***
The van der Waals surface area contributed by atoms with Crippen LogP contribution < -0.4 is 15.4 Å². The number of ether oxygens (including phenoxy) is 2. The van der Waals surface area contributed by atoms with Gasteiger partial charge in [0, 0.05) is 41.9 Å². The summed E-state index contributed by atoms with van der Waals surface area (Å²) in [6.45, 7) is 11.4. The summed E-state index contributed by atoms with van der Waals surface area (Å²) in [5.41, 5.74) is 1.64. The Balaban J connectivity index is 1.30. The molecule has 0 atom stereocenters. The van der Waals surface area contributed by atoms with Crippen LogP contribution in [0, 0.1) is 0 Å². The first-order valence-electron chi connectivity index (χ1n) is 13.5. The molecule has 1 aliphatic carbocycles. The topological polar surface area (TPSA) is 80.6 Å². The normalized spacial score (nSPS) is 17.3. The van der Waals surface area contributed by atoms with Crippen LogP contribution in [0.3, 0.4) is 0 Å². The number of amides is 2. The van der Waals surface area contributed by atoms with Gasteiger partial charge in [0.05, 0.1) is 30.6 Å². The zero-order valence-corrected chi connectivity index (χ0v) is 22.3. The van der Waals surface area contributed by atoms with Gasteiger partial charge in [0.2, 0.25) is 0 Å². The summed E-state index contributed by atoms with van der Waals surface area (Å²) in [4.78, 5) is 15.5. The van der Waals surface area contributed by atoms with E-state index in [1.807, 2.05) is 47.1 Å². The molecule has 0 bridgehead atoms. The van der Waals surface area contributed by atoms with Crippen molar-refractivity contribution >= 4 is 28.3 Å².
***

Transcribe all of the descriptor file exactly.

The van der Waals surface area contributed by atoms with Crippen LogP contribution < -0.4 is 15.4 Å². The number of ether oxygens (including phenoxy) is 2. The van der Waals surface area contributed by atoms with Gasteiger partial charge in [0, 0.05) is 41.9 Å². The summed E-state index contributed by atoms with van der Waals surface area (Å²) in [6.45, 7) is 11.4. The summed E-state index contributed by atoms with van der Waals surface area (Å²) in [5.41, 5.74) is 1.64. The Balaban J connectivity index is 1.30. The molecule has 0 atom stereocenters. The van der Waals surface area contributed by atoms with Crippen LogP contribution in [0, 0.1) is 0 Å². The first-order valence-electron chi connectivity index (χ1n) is 13.5. The molecule has 1 aliphatic carbocycles. The topological polar surface area (TPSA) is 80.6 Å². The normalized spacial score (nSPS) is 17.3. The van der Waals surface area contributed by atoms with Crippen LogP contribution in [0.3, 0.4) is 0 Å². The number of amides is 2. The van der Waals surface area contributed by atoms with Gasteiger partial charge in [0.05, 0.1) is 30.6 Å². The zero-order valence-corrected chi connectivity index (χ0v) is 22.3. The van der Waals surface area contributed by atoms with Gasteiger partial charge in [0.2, 0.25) is 0 Å². The summed E-state index contributed by atoms with van der Waals surface area (Å²) in [4.78, 5) is 15.5. The van der Waals surface area contributed by atoms with E-state index in [1.807, 2.05) is 47.1 Å². The molecule has 0 bridgehead atoms. The van der Waals surface area contributed by atoms with Crippen molar-refractivity contribution >= 4 is 28.3 Å².